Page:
Because of deep technical reasons, bitcoin block space is a scarce commodity, getting a transaction mined can be seen as purchasing a portion of it. The price of block space is set by supply and request, albeit in the real world the supply of space for transactions is utterly noisy, because more becomes available (and has to be instantaneously consumed or it’s lost forever) every time a block is mined, and block mined is an intentionally random process, that randomness being essential for bitcoin’s operation. Request is random and cyclical. Random because each transaction is generated individually so the total amount is noisy (albeit that averages out to be somewhat slick at scale) and has both daily and weekly cycles, with more transactions done during the day than at night. Request can also be affected by speculative movements in the exchange rate. [1]

Therefore the market for block space asks users to make a tradeoff inbetween confirmation time and cost. Users with high time requirements may pay a higher than average miner fee to be confirmed quickly, while more patent users under less time pressure can save money by being ready to wait longer.

Reference Implementation

The following sections describe the behavior of the reference implementation as of version 0.12.0. Earlier versions treated fees differently, as do other popular implementations (including possible later versions).

Sending

Users can determine to pay a predefined fee rate by setting `-paytxfee=<n>` (or `settxfee <n>` rpc during runtime). A value of `n=0` signals Bitcoin Core to use floating fees. By default, Bitcoin Core will use floating fees.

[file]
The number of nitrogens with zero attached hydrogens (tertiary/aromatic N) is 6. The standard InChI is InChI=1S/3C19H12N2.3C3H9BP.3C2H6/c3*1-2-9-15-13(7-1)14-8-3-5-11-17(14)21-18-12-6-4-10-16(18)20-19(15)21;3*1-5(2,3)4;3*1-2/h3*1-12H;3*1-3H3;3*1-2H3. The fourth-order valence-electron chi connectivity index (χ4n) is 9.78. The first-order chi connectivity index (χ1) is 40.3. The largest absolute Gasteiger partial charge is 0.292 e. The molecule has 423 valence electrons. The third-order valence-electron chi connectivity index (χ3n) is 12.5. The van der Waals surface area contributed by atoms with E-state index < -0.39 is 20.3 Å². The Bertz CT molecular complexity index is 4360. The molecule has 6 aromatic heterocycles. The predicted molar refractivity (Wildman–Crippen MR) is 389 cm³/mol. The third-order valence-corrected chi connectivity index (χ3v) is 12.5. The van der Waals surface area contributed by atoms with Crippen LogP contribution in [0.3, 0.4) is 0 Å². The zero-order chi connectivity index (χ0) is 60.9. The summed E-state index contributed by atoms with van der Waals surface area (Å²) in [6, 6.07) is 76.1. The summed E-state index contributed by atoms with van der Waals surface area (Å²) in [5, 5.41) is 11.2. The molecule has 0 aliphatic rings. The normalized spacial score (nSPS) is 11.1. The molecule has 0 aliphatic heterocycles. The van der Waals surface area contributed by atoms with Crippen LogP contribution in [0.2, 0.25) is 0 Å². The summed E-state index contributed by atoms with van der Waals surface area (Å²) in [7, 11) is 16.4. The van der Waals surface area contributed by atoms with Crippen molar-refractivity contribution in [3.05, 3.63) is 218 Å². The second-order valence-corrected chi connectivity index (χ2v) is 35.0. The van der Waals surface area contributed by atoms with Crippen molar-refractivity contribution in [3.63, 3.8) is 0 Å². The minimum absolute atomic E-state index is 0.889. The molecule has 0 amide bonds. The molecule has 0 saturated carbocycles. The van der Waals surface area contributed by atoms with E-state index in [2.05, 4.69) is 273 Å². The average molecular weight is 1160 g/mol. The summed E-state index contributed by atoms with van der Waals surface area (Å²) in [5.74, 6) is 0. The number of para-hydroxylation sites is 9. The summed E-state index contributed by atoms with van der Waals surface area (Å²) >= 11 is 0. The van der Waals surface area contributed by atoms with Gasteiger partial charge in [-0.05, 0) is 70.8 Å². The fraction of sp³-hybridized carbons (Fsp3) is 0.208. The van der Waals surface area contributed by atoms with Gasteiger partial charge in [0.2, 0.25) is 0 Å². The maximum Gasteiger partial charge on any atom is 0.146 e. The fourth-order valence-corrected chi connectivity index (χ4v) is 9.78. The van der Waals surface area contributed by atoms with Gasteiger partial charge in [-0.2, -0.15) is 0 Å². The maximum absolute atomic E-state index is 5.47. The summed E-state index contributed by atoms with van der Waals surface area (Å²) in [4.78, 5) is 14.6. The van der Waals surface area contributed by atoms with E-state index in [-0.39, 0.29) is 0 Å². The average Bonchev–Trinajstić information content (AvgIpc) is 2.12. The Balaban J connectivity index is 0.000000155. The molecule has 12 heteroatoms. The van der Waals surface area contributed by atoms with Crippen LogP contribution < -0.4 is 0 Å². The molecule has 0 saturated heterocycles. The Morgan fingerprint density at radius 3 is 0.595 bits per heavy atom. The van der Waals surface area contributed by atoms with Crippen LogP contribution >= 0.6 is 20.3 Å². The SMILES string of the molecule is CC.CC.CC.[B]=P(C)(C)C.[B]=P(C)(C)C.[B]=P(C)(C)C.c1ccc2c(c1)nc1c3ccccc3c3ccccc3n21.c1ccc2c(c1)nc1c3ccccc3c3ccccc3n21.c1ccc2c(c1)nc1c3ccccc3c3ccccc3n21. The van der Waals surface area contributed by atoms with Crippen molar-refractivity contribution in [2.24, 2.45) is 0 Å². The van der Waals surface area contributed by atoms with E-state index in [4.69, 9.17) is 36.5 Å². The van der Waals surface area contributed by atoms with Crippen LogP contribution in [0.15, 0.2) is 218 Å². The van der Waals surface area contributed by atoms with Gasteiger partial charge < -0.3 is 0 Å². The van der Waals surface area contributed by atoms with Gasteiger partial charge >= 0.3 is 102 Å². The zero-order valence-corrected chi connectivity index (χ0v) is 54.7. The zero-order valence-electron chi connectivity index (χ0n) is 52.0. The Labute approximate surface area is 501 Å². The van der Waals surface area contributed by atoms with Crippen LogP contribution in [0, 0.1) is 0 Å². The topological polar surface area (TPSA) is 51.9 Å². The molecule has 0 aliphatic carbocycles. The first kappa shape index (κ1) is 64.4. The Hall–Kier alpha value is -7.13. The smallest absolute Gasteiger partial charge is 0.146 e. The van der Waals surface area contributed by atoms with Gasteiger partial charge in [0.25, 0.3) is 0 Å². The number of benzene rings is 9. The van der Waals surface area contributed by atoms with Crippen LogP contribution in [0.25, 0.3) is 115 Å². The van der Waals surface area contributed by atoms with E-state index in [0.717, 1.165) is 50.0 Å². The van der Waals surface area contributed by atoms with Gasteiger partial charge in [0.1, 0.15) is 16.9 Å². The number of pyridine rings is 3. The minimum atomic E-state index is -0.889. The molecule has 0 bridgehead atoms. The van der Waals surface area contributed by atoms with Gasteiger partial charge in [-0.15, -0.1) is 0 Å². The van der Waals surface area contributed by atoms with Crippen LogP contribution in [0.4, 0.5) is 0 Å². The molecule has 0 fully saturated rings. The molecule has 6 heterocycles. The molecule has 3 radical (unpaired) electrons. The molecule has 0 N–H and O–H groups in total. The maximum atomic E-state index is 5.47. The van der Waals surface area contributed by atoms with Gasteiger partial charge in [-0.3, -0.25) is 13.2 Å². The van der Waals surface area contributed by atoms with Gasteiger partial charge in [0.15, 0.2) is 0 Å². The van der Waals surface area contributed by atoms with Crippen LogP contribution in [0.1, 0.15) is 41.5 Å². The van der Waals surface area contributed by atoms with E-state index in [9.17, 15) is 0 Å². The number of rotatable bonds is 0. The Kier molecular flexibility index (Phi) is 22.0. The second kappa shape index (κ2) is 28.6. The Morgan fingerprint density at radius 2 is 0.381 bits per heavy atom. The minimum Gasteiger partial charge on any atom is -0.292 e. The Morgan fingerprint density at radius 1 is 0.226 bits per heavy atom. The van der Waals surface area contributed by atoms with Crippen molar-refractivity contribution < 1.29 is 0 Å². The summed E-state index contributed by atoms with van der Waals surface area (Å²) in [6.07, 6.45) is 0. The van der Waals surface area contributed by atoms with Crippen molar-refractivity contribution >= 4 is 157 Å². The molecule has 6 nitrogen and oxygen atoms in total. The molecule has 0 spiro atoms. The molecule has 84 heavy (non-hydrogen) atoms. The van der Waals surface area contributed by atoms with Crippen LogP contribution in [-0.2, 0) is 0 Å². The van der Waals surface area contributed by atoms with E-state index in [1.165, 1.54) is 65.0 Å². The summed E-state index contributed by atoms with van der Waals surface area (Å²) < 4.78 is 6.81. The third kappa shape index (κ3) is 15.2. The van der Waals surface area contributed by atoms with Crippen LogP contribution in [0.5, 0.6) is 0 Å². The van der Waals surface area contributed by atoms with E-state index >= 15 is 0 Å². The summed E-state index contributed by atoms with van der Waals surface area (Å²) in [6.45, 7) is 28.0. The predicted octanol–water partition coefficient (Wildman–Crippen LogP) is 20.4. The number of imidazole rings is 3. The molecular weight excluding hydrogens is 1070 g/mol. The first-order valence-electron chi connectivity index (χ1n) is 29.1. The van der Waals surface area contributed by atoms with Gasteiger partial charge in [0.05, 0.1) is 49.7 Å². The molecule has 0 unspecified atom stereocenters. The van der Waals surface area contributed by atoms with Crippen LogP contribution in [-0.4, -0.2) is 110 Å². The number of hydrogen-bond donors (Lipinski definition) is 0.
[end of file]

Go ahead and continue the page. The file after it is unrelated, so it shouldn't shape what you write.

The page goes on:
Based on past transaction data, floating fees approximate the fees required to get into the `m`th block from now. This is configurable with `-txconfirmtarget=<m>` (default: `2`).

Sometimes, it is not possible to give good estimates, or an estimate at all. Therefore, a fallback value can be set with `-fallbackfee=<f>` (default: `0.0002` BTC/kB).

At all times, Bitcoin Core will cap fees at `-maxtxfee=<x>` (default: 0.Ten) BTC. Furthermore, Bitcoin Core will never create transactions smaller than the current minimum relay fee. Eventually, a user can set the minimum fee rate for all transactions with `-mintxfee=<i>`, which defaults to one thousand satoshis per kB.

Note that a typical transaction is five hundred bytes.

Including in Blocks

This section describes how the reference implementation selects which transactions to put into fresh blocks, with default settings. All of the settings may be switched if a miner wants to create larger or smaller blocks containing more or fewer free transactions.

Then transactions that pay a fee of at least 0.00001 BTC/kb are added to the block, highest-fee-per-kilobyte transactions very first, until the block is not more than 750,000 bytes big.

The remaining transactions remain in the miner’s “memory pool”, and may be included in later blocks if their priority or fee is large enough.

For Bitcoin Core 0.12.0 zero bytes [Two] in the block are set aside for the highest-priority transactions. Transactions are added highest-priority-first to this section of the block.

Relaying

The reference implementation’s rules for relaying transactions across the peer-to-peer network are very similar to the rules for sending transactions, as a value of 0.00001 BTC is used to determine whether or not a transaction is considered “Free”. However, the rule that all outputs must be 0.01 BTC or larger does not apply. To prevent “penny-flooding” denial-of-service attacks on the network, the reference implementation caps the number of free transactions it will relay to other knots to (by default) fifteen thousand bytes per minute.